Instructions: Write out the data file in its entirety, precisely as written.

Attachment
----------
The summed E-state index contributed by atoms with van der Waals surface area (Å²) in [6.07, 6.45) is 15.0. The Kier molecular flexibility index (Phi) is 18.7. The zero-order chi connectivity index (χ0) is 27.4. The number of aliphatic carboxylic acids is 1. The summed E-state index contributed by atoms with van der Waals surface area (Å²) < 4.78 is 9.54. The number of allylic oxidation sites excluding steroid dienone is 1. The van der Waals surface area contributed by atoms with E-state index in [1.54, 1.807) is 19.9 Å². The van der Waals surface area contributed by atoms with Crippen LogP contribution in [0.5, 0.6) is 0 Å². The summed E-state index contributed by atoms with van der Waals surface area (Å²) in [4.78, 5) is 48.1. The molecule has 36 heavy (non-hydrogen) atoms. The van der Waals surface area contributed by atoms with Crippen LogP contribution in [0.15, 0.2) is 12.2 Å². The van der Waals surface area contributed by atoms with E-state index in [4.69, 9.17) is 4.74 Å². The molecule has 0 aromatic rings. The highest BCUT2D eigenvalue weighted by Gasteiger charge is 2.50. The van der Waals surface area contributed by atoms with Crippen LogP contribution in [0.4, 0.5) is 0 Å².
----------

The summed E-state index contributed by atoms with van der Waals surface area (Å²) in [6.07, 6.45) is 15.0. The Kier molecular flexibility index (Phi) is 18.7. The zero-order chi connectivity index (χ0) is 27.4. The number of aliphatic carboxylic acids is 1. The summed E-state index contributed by atoms with van der Waals surface area (Å²) < 4.78 is 9.54. The number of allylic oxidation sites excluding steroid dienone is 1. The van der Waals surface area contributed by atoms with E-state index in [1.54, 1.807) is 19.9 Å². The van der Waals surface area contributed by atoms with Crippen LogP contribution in [0.5, 0.6) is 0 Å². The summed E-state index contributed by atoms with van der Waals surface area (Å²) in [4.78, 5) is 48.1. The molecule has 36 heavy (non-hydrogen) atoms. The van der Waals surface area contributed by atoms with Crippen LogP contribution in [0.15, 0.2) is 12.2 Å². The van der Waals surface area contributed by atoms with E-state index in [4.69, 9.17) is 4.74 Å². The molecule has 0 aromatic rings. The highest BCUT2D eigenvalue weighted by Gasteiger charge is 2.50. The van der Waals surface area contributed by atoms with Crippen LogP contribution in [0.4, 0.5) is 0 Å².